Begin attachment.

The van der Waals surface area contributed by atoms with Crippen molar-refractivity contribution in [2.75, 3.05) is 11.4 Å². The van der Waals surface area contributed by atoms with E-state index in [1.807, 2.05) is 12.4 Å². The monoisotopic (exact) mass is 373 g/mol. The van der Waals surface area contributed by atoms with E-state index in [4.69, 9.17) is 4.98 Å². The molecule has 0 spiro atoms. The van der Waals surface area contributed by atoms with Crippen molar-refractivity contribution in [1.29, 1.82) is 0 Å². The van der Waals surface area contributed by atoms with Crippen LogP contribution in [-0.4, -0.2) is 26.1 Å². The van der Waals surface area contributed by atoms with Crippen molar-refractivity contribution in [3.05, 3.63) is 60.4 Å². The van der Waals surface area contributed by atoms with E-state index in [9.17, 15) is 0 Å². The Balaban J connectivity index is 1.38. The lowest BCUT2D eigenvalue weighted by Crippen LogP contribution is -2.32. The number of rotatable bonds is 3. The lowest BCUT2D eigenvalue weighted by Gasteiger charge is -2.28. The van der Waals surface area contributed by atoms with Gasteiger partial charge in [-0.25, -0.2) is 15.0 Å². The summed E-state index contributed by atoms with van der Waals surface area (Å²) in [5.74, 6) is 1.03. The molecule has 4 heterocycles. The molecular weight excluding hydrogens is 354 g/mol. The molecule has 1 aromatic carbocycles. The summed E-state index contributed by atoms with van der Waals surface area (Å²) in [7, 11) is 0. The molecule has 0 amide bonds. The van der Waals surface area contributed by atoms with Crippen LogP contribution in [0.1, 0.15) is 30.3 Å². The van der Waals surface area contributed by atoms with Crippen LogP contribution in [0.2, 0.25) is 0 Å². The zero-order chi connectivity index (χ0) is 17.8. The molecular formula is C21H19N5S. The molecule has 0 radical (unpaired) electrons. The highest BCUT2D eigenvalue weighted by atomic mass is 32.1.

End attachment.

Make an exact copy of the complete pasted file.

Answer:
The van der Waals surface area contributed by atoms with Crippen molar-refractivity contribution in [2.75, 3.05) is 11.4 Å². The van der Waals surface area contributed by atoms with E-state index in [1.807, 2.05) is 12.4 Å². The monoisotopic (exact) mass is 373 g/mol. The van der Waals surface area contributed by atoms with E-state index in [4.69, 9.17) is 4.98 Å². The molecule has 0 spiro atoms. The van der Waals surface area contributed by atoms with Crippen molar-refractivity contribution in [1.29, 1.82) is 0 Å². The van der Waals surface area contributed by atoms with Crippen LogP contribution in [-0.4, -0.2) is 26.1 Å². The van der Waals surface area contributed by atoms with Crippen molar-refractivity contribution in [3.05, 3.63) is 60.4 Å². The van der Waals surface area contributed by atoms with E-state index in [9.17, 15) is 0 Å². The Balaban J connectivity index is 1.38. The lowest BCUT2D eigenvalue weighted by Crippen LogP contribution is -2.32. The number of rotatable bonds is 3. The lowest BCUT2D eigenvalue weighted by Gasteiger charge is -2.28. The van der Waals surface area contributed by atoms with Gasteiger partial charge in [-0.25, -0.2) is 15.0 Å². The summed E-state index contributed by atoms with van der Waals surface area (Å²) in [5.74, 6) is 1.03. The molecule has 4 heterocycles. The molecular weight excluding hydrogens is 354 g/mol. The molecule has 1 aromatic carbocycles. The summed E-state index contributed by atoms with van der Waals surface area (Å²) in [7, 11) is 0. The molecule has 0 amide bonds. The van der Waals surface area contributed by atoms with Crippen LogP contribution in [0.1, 0.15) is 30.3 Å². The van der Waals surface area contributed by atoms with Crippen LogP contribution in [0.2, 0.25) is 0 Å². The zero-order chi connectivity index (χ0) is 17.8. The molecular formula is C21H19N5S. The molecule has 0 radical (unpaired) electrons. The highest BCUT2D eigenvalue weighted by atomic mass is 32.1.